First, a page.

quarter to first quarter. Second, the uncertain global business and
economic climate has led to slower, or has deferred, IT spending in our
key markets. Third, the average sales price per card dropped at the end
of last year, which has reduced margins. This has now stabilized
somewhat due to an improved mix of high-end, high-growth rate products
that were recently introduced.
Q25) How is the SchlumbergerSema cost reduction program going? What are the
annualized savings to date?
We have achieved about 80% of our goal. Annualized savings so far
aggregate about $117 million with $81 million in indirect costs, $30
million in procurement cost efficiencies and $6 million in facilities
integration. The first quarter benefited from higher savings of about
$20 million compared to the fourth quarter.
Q26) What is the outlook for 2002?
The current business environment will impact 2002 growth projections,
which are today weaker than initially expected. The industry observer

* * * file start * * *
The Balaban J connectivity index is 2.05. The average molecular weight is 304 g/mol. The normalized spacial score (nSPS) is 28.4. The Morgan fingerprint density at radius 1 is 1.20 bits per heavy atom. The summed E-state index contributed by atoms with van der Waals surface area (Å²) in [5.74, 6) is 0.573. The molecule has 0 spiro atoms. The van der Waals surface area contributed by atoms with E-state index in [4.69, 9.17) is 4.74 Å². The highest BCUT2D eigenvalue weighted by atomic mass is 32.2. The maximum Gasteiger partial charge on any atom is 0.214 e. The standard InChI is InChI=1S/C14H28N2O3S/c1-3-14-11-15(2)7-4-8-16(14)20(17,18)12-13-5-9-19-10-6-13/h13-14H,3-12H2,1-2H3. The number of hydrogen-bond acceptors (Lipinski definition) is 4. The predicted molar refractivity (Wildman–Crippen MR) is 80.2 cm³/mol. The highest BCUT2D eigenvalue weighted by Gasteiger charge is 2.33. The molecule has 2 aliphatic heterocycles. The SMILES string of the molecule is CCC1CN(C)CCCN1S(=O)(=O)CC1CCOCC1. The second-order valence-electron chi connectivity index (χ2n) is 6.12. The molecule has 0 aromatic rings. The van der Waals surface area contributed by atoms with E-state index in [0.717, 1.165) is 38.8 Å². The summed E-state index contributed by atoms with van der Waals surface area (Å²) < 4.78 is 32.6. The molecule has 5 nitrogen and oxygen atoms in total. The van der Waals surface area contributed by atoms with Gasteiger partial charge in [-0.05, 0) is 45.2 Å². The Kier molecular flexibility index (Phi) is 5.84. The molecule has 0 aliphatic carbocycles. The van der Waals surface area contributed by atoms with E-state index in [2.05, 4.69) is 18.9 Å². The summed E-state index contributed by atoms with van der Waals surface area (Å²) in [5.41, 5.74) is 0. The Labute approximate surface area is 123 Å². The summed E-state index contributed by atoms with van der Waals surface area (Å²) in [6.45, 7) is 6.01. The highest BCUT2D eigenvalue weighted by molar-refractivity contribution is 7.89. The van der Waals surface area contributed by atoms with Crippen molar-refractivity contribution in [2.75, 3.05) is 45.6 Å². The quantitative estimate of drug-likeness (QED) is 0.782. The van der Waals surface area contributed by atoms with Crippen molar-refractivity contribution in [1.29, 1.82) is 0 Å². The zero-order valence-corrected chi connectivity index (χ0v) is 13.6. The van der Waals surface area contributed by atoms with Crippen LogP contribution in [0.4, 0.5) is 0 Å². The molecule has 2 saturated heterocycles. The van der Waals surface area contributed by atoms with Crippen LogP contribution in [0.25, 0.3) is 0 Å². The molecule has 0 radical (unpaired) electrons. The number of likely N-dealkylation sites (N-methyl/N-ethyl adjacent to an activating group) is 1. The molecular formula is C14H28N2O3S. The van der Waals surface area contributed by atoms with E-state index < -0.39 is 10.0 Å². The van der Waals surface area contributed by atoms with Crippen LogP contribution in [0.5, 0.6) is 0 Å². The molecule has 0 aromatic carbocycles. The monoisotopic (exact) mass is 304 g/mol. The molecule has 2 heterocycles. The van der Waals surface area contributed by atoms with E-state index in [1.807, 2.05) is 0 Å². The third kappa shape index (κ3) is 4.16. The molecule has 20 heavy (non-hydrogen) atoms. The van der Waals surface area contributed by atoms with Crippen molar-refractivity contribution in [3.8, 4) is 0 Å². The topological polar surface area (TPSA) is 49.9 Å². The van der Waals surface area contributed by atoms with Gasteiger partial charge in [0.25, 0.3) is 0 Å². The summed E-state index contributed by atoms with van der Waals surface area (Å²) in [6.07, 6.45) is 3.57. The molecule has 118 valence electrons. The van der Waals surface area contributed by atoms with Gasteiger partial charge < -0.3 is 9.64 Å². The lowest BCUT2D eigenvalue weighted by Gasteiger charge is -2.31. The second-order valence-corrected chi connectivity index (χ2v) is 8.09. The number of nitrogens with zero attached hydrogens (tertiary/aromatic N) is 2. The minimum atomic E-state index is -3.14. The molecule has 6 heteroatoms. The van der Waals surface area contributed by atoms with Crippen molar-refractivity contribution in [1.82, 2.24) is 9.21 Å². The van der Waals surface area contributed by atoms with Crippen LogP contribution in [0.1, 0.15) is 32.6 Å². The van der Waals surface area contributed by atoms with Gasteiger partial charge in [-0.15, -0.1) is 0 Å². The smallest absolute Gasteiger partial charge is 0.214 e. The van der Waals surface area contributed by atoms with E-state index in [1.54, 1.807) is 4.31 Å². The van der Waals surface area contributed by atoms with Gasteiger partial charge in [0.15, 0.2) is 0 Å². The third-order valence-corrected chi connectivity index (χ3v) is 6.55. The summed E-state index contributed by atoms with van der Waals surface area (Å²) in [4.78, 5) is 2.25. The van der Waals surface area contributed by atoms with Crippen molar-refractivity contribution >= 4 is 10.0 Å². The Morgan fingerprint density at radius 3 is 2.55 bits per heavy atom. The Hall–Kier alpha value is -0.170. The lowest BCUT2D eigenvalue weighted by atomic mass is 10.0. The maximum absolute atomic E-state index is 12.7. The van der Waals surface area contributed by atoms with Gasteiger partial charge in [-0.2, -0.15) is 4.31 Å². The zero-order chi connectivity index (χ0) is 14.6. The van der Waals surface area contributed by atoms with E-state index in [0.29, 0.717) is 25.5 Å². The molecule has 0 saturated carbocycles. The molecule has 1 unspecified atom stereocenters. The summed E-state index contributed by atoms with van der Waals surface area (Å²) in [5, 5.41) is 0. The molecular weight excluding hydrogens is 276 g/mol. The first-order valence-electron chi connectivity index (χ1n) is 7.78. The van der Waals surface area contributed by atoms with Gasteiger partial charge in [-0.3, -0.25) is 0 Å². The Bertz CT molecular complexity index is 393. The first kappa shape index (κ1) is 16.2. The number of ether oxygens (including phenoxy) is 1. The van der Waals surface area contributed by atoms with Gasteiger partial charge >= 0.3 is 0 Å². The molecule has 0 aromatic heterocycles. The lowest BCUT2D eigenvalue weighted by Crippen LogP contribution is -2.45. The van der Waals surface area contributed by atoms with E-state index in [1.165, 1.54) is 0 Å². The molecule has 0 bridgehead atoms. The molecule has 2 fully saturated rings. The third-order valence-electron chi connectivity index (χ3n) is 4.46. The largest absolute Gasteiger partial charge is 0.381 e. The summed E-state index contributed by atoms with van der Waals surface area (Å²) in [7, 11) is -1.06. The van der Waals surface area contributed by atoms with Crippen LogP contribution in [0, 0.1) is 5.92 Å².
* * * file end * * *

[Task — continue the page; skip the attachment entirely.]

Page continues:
predicted 9% growth in telecommunications IT spending is not likely to
happen in the first half of the year as the large operators are
restricting spending to projects that deliver very short-term returns.
Conversely, medium-size operators, especially in the Middle East and
Asia, are still investing in upgrading both their networks and their
billing and messaging systems.
Q27) Given the weaker IT environment, do the previously stated goals of 20%
top line growth and 10% IBT for 2003 remain?
Given the current slump in IT spending, we have been forced to lower
our projections for 2002. We still believe that we can grow the
business in 2003, particularly with the synergies we are already
experiencing with Oilfield Services, however it will be from a lower
revenue base. Profitability expectations remain unchanged as we look to
accelerate synergies and cost savings.
Q28) What are included in `Volume Products'?
Smart cards, terminals for point-of-sale (POS) and parking and mass
transit terminals make up these products.
Q29) What were the Volume Products results for the period?
Volume Products revenue was $189 million and pretax operating results
were $2 million compared to $ 207 million and $31 million respectively